Update #2: The Washington Post has this: The Cybersecurity 202: Security community has its own encryption debate after discovery of new flaw.

Update: “Don’t panic,” is the message of an EFF post published subsequent to my post below, but avoid using PGP, at least temporarily until more is known. And computer security blogger Graham Cluley says “the sky is not falling,” but consider taking some common-sense precautions. 

Lawyers are often urged to use encryption to protect the confidentiality of email communications with clients. In May 2017, the American Bar Association issued a major ethics opinion saying that, in every case, lawyers should evaluate the need for “particularly strong protective measures” such as encryption.

But encryption is no longer safe as a secure means of sending emails after European security researchers this morning published a warning that they have discovered critical vulnerabilities in PGP/GPG and S/MIME email encryption that can reveal the test of encrypted emails, including encrypted emails sent in the past.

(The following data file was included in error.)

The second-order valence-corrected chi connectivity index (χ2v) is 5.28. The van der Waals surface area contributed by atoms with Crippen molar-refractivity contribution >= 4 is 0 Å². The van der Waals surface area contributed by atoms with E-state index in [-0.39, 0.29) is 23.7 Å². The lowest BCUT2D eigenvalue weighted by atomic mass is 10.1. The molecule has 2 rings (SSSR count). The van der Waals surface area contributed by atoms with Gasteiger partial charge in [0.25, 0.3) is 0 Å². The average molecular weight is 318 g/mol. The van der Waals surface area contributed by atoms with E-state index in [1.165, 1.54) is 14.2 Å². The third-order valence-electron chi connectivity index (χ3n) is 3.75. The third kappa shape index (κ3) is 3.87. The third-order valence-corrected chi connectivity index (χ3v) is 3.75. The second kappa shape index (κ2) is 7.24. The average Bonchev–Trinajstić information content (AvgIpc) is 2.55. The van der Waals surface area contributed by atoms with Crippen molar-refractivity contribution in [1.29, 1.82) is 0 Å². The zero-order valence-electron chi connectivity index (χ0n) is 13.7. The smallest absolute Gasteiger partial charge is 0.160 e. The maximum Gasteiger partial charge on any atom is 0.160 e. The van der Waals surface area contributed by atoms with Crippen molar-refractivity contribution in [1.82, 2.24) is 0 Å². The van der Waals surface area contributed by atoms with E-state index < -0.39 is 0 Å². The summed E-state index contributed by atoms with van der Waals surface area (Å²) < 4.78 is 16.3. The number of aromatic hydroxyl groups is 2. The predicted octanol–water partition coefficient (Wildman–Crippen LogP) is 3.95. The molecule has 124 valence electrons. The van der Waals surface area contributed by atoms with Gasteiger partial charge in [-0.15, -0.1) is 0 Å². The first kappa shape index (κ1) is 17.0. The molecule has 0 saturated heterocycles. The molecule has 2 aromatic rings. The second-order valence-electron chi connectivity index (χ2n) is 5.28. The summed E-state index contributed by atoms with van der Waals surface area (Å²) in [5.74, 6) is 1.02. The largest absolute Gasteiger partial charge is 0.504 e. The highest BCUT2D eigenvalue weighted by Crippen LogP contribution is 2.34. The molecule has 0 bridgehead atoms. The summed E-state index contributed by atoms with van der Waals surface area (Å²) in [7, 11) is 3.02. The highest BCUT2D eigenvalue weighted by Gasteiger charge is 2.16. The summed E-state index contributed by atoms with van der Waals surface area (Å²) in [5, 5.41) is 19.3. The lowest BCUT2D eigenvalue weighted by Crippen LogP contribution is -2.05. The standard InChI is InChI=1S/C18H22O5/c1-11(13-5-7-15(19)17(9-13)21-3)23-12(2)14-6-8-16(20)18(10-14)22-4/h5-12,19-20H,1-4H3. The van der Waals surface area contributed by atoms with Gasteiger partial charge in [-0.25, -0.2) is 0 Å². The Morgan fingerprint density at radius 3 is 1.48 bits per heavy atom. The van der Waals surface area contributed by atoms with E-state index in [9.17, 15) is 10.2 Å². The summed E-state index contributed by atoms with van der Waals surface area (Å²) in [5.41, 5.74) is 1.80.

“Email is no longer a secure communication medium,” Sebastian Schinzel, a professor of computer security at Germany’s Münster University of Applied Sciences, told the German news outlet Süddeutschen Zeitun, as reported by Gizmodo.

The Electronic Frontier Foundation issued an alert this morning urging immediate disabling or uninstalling of tools that automatically decrypt PGP-encrypted email.

It also issued guides on how to temporarily disable PGP plug-ins in:

EFF says users should stop sending encrypted email and instead use alternative end-to-end secure channels, such as Signal, a free and open source program that allows secure text and voice messaging via desktop, Android and iOS.